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new debate

Just to add a historical costume debate to the continuing political ones, 
here is a little something to gnaw on.  I present to you a series of 
quotes for your scrutiny.  The first comes from John Telfer Dunbar, in 
_History of Highland Dress_, pub. 1962;
(on the feile-beg, or little kilt)  "The kilt worn today would seem to 
have originated early in teh eighteenth century, and the evidence of that 
century indicates that it emerged about 1725.  Many attempts have been 
made to produce proof of the little kilt (Gaelic, feilidh beag) before 
that date but nothing so far published can substantiate such claims.  
Some of the most popular "evidence" has been examined and refuted in 
Major McClintock's _Old Irish and Highland Dress_ [which I have not seen- 
	"A most important letter, dated 1768, was published in the 
_Edinburgh Magazine_ for March 1785.  It was written by a man of good 
position and education living in teh Highlands with first-hand 
information on his subject: [he then reprints the letter, which I will 
not do here, unless requested.  The letter states that in 1718 or 
thereabouts an Englishman named Thomas Rawlinson became attracted to 
Highland dress and modified it to make it less cumbersome by removing the 
upper part, saving only the lower kilt to be belted in place]
	"Sir John Sinclair, whose enthusiasm for research on Highland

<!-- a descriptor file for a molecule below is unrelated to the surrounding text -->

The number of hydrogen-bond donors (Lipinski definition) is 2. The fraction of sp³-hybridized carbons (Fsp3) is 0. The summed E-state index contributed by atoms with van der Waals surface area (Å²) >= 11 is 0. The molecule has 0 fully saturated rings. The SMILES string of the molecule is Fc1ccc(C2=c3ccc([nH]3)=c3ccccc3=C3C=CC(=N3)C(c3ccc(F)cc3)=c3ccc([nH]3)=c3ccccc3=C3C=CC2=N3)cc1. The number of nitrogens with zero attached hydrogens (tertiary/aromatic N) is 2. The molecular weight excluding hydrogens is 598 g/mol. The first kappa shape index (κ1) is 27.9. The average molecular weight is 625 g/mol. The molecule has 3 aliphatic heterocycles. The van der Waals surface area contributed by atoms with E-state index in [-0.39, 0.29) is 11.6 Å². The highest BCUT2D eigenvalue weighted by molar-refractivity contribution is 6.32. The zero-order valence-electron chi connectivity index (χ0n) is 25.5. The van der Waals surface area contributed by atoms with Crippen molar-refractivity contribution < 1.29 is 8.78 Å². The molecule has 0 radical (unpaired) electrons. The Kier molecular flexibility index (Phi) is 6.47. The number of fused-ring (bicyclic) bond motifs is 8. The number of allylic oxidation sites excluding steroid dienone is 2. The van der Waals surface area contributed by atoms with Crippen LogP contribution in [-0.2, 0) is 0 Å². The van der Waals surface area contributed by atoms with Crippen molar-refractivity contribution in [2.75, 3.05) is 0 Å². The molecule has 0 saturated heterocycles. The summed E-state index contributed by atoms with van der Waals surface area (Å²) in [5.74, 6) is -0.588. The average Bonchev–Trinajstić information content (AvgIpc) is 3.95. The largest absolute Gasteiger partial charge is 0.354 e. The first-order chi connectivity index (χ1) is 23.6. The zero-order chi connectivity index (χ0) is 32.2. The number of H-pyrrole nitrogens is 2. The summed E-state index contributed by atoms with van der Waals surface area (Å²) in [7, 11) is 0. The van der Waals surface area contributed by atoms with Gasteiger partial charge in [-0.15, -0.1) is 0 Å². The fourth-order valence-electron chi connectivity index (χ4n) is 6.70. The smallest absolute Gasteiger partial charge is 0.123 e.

dress was renowned wrote in 1830: "...it is well known that the phillibeg 
was invented by an Englishman in Lochaber about sixty years ago.""

I had always taken this to be the story, and never questioned it.  
Recently, while I was doing further research on pre-1600 Irish and 
Highland dress, trying to tell when the two stopped bing similar, and 
when the great kilt arose, I found these other quotes:
James Logan, in _The Clans of the Scottish Highlands_, pub. 1845;
"This part of the dress [the little kilt] has been called a late 
improvement, and introduced by an Englishman!  We are prepared to 
maintain it's antiquity.
And Charles MacKinnon, in _Scottish Highlanders_, pub. 1984;
"The coat of arms of Skene of Skene is of special interest to 
Highlanders, because in the original matriculation of arms in 1672 the 
right-hand 'supporter' of the sheild is a Highlander wearing a kilt 
without a plaid-- i.e. the little kilt of today, as opposed to teh great 
belted plaid which was its forerunner.  This makes nonsense of the claims 
that the little kilt was the invention of an Englishman more than fifty 
years later, since teh Lyon painter could not very well have depicted 
something that did not exist."

Ok, I'm not going to take sides here.  Both cases are presented for 
discussion.  I am interested in your learned comments.  My own personal 
little quest is to find reference to a great kilt before the mid-16th 
century (no luck so far), but I will take my Gaelic garb controversy 
where I can find it.  Has there been more recent finds than these?  
Anyone have an opinion crediting or discrediting one of these Scholars?  
I have heard rumours that the kilt was actually an Irish invention, 
although in all my research I have seen no mention of that in print 
(quite the obvious-- the Scotch and Irish Gaels were alike in dress 
untill the 16th century when the Scots took up the great kilt).  Ok, 
guys.  Run with this info.  Lets see what we can come up with.

P.S.-- on teh subject of Gaelic garb, does anyone have the mundane name 
of Lord Cormac macCliuin O'Domnaill, author of _Beyond the Pale; a survey 
of Gaelic garb, 1500-1650_?
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